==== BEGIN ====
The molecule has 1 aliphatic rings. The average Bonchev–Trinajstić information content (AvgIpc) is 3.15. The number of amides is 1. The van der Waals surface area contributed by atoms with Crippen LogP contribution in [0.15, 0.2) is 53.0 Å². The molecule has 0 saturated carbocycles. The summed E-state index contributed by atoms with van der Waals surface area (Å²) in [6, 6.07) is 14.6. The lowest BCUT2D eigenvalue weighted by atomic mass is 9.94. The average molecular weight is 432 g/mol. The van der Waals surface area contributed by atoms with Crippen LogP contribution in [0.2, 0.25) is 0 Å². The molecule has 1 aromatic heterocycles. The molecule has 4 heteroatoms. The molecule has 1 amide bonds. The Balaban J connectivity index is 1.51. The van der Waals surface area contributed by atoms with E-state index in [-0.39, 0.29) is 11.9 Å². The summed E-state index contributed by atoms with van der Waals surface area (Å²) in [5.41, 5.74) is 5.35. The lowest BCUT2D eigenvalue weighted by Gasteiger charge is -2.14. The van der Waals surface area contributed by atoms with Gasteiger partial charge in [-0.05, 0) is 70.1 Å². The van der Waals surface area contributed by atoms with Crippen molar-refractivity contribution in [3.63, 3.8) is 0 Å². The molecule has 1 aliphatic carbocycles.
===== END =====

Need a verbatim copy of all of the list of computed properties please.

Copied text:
The molecule has 1 aliphatic rings. The average Bonchev–Trinajstić information content (AvgIpc) is 3.15. The number of amides is 1. The van der Waals surface area contributed by atoms with Crippen LogP contribution in [0.15, 0.2) is 53.0 Å². The molecule has 0 saturated carbocycles. The summed E-state index contributed by atoms with van der Waals surface area (Å²) in [6, 6.07) is 14.6. The lowest BCUT2D eigenvalue weighted by atomic mass is 9.94. The average molecular weight is 432 g/mol. The van der Waals surface area contributed by atoms with Crippen LogP contribution in [0.2, 0.25) is 0 Å². The molecule has 1 aromatic heterocycles. The molecule has 4 heteroatoms. The molecule has 1 amide bonds. The Balaban J connectivity index is 1.51. The van der Waals surface area contributed by atoms with E-state index in [-0.39, 0.29) is 11.9 Å². The summed E-state index contributed by atoms with van der Waals surface area (Å²) in [5.41, 5.74) is 5.35. The lowest BCUT2D eigenvalue weighted by Gasteiger charge is -2.14. The van der Waals surface area contributed by atoms with Gasteiger partial charge in [-0.05, 0) is 70.1 Å². The van der Waals surface area contributed by atoms with Crippen molar-refractivity contribution in [3.63, 3.8) is 0 Å². The molecule has 1 aliphatic carbocycles.